To solve trouble of misuse of anchors, excessive weight of gears, price of bolts, rivers in spate, deteriorations of sites… We need to find a new way!
Canyoning is a huge source of inspiration, A well-known thing in this environment: lunules.
Now, I use these for 90% of waterlines in Reunion Island.

The lunule, what’s this?

In summary: we drill rock and we put a piece of rope through.

Lunules come from Mountaineering and is named Abalakov (more info on the Petzl website), this allows for rappelling descent directly without metal parts.
Resistance is proven in the ICE (depending on the quality).
Then it was used in Canyoning to instal, in majority fixed handrails, or abseiled down where using metal is impossible with rises.
It’s even more resistant in the rock and an almost unlimited life!
Afterwards comes the climbing with a few uses.

And finally, the Slackline, I hope it will be develop elsewhere after this successful test in natural size in Reunion Island.
It becomes, in a way, obligatory with the numbers of points needed to install lines, in addition to the number of lines growing exponentially (a kind of epidemic “nail board”)!
I use a method that no requires hooks for the implementation, and which avoids having peak in the middle of the lunule (as the version on ice).

  • Cheap.
  • Easy/quick to install/uninstall.
  • Resistant to floods.
  • Non polluting.
  • Utilisable dans le Parc.
  • Usable in the National Park.
  • Long life.
  • Cheap for the opener (drill costing 30€ to 50€ for 15/20 lines).
  • Highly resistant to tension.
  • Few gears needed… so very light.
  • Slings unnecessary heavy now.
  • Possibility to adjust the equalization length!
  • Possibility to use clubs ropes cutting.
  • Resistance depending on location.
  • Rock quality can vary over time (sun/floods).
  • Requires two knots.
  • Long to instal itself if without experience.
  • For openers: not for beginner.
  • Abrasion if sketch (topography) not respected.
  • Lunules difficult or impossible to find without the sketch (topography).
  • Elasticity in the equalization (with a semi-static rope).


It’s safe?

  • Strength:

    Yes, it’s very strength, after some tensions tested, we must have a range of 15kN to 20kN (we will confirm this with a dynamo in the future)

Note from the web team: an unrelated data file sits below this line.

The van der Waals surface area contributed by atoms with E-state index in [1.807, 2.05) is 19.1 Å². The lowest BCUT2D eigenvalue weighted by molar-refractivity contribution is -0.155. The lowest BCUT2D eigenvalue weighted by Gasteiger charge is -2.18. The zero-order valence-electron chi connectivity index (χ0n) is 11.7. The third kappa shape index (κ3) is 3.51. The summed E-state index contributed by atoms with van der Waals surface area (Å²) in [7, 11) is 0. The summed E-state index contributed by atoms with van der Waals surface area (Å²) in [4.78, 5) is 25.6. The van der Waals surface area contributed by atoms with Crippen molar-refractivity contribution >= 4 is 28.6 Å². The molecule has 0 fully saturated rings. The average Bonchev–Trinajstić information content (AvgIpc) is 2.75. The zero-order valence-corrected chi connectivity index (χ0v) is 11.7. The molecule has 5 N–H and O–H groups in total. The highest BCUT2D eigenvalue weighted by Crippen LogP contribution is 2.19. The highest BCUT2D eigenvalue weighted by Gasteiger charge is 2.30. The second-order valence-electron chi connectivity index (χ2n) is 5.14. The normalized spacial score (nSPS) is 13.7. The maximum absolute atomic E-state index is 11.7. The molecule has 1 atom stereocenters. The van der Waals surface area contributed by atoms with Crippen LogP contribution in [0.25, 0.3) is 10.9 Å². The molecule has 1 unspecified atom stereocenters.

After one year of tests, 50m, jumplines, some lines tensions evaluated until the ton, it gets the job done!
    The resistance varies according to some logical points. The depth of drilling and rock quality.
    Empirically, we can already easily deduced that the vast majority of rock will be stronger than ice.
    Likewise, I use bits that vary between 25cm and 75cm long, and I use rounded blocks, so I use a larger mass.
    Thus, we can conclude that already exceeds the strength of abalakovs.
    I also read reports of people who made their rupture tests on small lunules with a 4×4 … The 4X4 has slipped…

***In construction, the advanced tests, ruptures with curves, etc .. Later, a lack dynamometer …***

  • Abrasion:

    Regarding abrasion, after one year of testing, this is a real success! The rope already old and used for 4 years, only has very slight wear, bobbles style. In the end, it go off normally.
    A simple rope will last 2 years without fears or risks!
    If the line is set up according the topo, there will be no worries, because each of the lunules were worked and smoothed as possible. When necessary, I finish these with sandpaper!
    Abrasion also evolve depending on your type of rope. Either you have semi-static rope or Dyneema. We will see this below.


Lunules types:

As we have to adapt to our environment (and not the opposite…), we had to create lunules variants. To facilitate reading of topo-guide and make it more intuitive setup, here some notations.
After had make all possible lunules types, so here the report:

  • The standard lunule: The simplest to use, and to identify! A simple hole and that’s it (2 per side anyway), used when the rock is smooth or/and no friction is present. Simple and quick.
  • The 0 lunule: Variant of the first who make pass the rope, go back AND forth, in two lunules separately, in order to avoid an embarrassing sharp edge.
  • The I lunule: When the site does not allow the natural backup, there is a downstream lunule to secure all the installation. Generally, the use of a single rope strand is enough, hence the name!
  • The U lunule: Here are the rarest and hardest to grasp. If this method is present, it’s because it was the only option. Access is usually difficult or impossible to work the rock … So we make two knots to the end of the rope to secure the rop braid.


Cordages types:

Most of lines can be mounted with 7m of rope per side (the equivalent of a 3m sling), but sometimes, some of them more exotic, require more equipment….